available electronically, 50% of existing extension requests for 
such plans will be available electronically, and 20% of existing 
defined contribution plan financial reports will be available 
electronically. Documents are assumed to be disclosed on paper 
unless the requester has access to e-mail and requests a document 
that already exists in paper form.
    \16\ EBSA labor rate estimates are in 2009 Dollars and are based 
on the National Occupational Employment Survey (May 2007, Bureau of 
Labor Statistics) and the Employment Cost Index (June 2008, Bureau 
of Labor Statistics). Total labor costs (wages plus benefits plus 
overhead) for clerical staff were estimated to average $26 per hour. 
Total labor cost for legal staff was estimated to average $116 per 
hour based on wage estimates for attorneys.
---------------------------------------------------------------------------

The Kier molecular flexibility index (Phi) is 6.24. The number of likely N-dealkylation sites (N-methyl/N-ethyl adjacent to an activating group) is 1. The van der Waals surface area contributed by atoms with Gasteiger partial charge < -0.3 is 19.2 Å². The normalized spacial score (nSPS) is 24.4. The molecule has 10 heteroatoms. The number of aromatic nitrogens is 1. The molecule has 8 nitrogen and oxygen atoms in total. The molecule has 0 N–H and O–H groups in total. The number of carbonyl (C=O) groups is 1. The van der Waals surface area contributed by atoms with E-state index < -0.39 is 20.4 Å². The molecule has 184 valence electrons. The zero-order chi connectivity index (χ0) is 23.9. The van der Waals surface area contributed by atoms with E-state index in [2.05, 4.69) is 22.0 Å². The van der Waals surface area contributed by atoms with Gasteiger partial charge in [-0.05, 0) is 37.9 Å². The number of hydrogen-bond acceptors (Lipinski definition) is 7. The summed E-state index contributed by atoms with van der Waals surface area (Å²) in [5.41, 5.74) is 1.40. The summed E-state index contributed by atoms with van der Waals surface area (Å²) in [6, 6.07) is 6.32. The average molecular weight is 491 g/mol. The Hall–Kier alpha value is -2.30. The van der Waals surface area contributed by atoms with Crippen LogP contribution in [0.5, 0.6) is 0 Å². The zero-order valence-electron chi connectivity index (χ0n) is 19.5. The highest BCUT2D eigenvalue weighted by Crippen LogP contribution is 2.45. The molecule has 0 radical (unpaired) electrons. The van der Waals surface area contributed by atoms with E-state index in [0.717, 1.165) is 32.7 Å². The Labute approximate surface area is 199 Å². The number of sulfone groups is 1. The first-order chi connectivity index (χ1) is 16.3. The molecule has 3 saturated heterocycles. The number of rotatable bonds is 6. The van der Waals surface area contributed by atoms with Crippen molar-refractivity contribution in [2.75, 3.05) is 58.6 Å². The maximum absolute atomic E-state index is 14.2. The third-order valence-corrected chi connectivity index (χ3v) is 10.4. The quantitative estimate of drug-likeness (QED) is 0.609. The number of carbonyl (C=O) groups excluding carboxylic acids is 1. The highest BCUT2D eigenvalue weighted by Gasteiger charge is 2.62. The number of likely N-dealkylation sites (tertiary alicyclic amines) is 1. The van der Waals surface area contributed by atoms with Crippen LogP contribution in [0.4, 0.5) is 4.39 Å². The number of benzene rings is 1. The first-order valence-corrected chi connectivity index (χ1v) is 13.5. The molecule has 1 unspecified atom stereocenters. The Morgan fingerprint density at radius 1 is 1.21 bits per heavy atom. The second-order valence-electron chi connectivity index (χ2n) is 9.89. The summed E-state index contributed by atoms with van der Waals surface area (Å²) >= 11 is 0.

With respect to newly created reports, the Department estimates 
that multiemployer defined benefit plans will receive 105,000 requests 
to disclose newly created financial reports (an average of 70 per 
plan), 32,000 requests for newly created actuarial reports (an average 
of 21 per plan), and 1,600 requests for newly created extension 
requests (an average of one per plan), and defined contribution plans 
will receive 92,000 requests for newly created financial reports (an 
average of 60 per plan). Therefore, the Department estimates that 
multiemployer pension plans would receive a total of 231,000 requests 
annually for disclosures of newly created reports.
    The Department estimates that the total hour burden associated with 
disclosing newly created documents upon request is 26,000 hours 
annually. This estimate includes 25,000 clerical hours to copy and mail 
paper disclosures and 1,300 legal hours to redact individually